And, at dinner in a riverside restaurant one night, we feasted on briny oysters fresh from Loch Fyne, a name, which, despite the difference in spelling, we felt, heralded a good omen for searching Burt's side of the family tree.
Perhaps assuming any sort of link between "Fyne" and "Fine" is too big a stretch. But I console myself with believing that, with all those MacLeods living in Scotland, there must be some way to track down the elusive Kate and her parents. Believe me, we're still working on it.
Freelance writer Brenda Blair Burns Fine is proud to be one of the 11 million Americans with Scottish roots.
WANT TO SEARCH YOUR OWN ROOTS?
READ DAVID'S TIPS
(1) Write down everything you know, no matter how trivial it may seem at the moment.
(2) Talk to every relative or family friend who might have information. And, of course, search all the vital sources on the internet (such as
www.familysearch.org) in the library, old newspapers, etc.
(3) Start now recording your own personal experiences for future generations. We tend to think our daily lives are not interesting. But think how much we treasure even the tiniest details of our ancestors' lives.
(4) Peg your telling of personal history to specific events such as: where you were when JFK was shot, or during September 11, 2001, or at midnight on December 31, 1999.
(5) Be sure to let your insights and sense of humor shine through; our lives are more than bland progressions of dates and statistics.
(6) Remember all the changes we've seen in our lifetimes. Just think of all the changes that occurred during our grandparents' lives.
PREFER TO SEARCH FOR ... SPORTS?
Everyone knows Scotland is pure heaven for
GOLFERS. There are more than 540 courses, including such world-famous links as Turnberry, Gleneagles and the Old Course. According to Scottish authorities, exciting new courses on the "must-play" circuit include Kingsbarns, Devlin and the Roxburghe. (The Duke of Roxburghe is an avid golfer with a handicap of 5, so his course is as challenging as it is breathtakingly beautiful.)
FISHING, too, is major - especially angling for the coveted Scottish Salmon, a sport, which has spawned its own lingo. For example: one of the most prestigious sites is the River Tay, which divides into two "beats," each of which can accommodate varying numbers of "rods." Some beats come with resident "ghillies" to look after you.
But you might want to also consider:
Testing your climbing skills. You can attempt to "BAG A MONRO" meaning to climb a mountain that's higher than 3000 feet. There are more than 284 such peaks in Scotland, and it is a popular Scottish goal to "bag" all of them. For less intrepid climbers, there are also Corbetts (higher than 2,500 feet) and Grahams (higher than 2000 feet).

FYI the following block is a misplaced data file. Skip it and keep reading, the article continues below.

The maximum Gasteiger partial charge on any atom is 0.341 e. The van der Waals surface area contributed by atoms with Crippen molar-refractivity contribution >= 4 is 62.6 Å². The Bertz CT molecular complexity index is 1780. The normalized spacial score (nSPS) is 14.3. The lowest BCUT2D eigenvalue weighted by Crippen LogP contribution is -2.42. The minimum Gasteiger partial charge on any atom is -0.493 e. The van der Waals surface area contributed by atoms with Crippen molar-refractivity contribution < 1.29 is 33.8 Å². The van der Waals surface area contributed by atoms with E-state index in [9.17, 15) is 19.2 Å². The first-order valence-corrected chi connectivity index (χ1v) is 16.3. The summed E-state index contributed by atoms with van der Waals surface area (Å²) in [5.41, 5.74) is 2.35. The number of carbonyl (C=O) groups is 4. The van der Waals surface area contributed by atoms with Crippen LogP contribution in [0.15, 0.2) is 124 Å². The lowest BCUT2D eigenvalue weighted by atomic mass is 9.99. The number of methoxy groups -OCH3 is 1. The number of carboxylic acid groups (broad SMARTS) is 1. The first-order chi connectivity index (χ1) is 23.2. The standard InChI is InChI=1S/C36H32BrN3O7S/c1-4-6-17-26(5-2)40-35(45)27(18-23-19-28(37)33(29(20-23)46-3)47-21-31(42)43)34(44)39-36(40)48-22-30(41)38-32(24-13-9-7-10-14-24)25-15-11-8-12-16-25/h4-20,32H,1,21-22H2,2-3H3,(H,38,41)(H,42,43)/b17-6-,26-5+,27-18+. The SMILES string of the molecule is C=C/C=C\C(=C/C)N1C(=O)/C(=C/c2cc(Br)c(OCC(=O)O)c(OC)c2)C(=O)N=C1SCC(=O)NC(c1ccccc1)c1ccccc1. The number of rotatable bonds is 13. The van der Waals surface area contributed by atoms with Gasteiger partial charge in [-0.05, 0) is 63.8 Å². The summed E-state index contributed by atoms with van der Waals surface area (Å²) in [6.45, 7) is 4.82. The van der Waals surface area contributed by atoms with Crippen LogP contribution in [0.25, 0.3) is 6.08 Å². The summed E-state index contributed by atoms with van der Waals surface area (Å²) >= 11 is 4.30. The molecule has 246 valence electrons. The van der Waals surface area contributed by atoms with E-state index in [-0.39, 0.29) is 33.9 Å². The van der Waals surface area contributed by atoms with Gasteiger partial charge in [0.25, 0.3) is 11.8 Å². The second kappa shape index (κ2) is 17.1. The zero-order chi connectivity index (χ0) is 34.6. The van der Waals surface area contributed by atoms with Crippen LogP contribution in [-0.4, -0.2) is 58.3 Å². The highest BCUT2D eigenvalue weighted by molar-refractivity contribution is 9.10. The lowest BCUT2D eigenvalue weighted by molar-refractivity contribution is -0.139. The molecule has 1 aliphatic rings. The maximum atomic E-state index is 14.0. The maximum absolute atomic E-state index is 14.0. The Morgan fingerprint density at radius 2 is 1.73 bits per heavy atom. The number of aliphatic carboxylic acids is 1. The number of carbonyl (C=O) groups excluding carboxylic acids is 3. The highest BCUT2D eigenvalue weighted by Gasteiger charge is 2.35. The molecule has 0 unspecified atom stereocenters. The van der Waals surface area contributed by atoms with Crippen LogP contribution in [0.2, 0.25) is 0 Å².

Still feeling peak-ish? Why not try one or all of the five challenging SKI AREAS in Scotland: the Nevis Range; Glencoe; Glenshee; The Lecht; and CairnGorm Mountain.
For more than 30 years, Brenda Fine has written travel articles on romance, honeymooning, adventure and pure love of travel for national and international magazines including Travel + Leisure, Islands, Caribbean Travel and Life, The Peak, Travel Holiday, Bridal Guide, Brides, Modern Bride, Endless Vacation , Diversion and others. Same for newspapers, which include The New York Times, The New York Law Journal, the Daily News and The Post.
Scotland is a nation in north-western Europe, currently one of the constituent nations of the United Kingdom. It has a 60 mile (96 km) land border with England to the south, and is separated from Northern Ireland by the North Channel of the Irish Sea. The capital is Edinburgh and the largest city is Glasgow.
Scotland is surrounded by the bracing waters of the North Sea to the east, and the North Atlantic Ocean to the west and north. There are over 700 islands, most in groups to the west (the Inner Hebrides and Outer Hebrides) and north (Orkney Islands and Shetland Islands).
Scotland is a beautiful country well-known for its dramatic scenery of mountains and valleys, rolling hills, green fields and forests, and rugged coastline. While everyone knows Highlands for this, Scotland is beautiful in the Lowlands, islands and the flat lands of the North-East as well.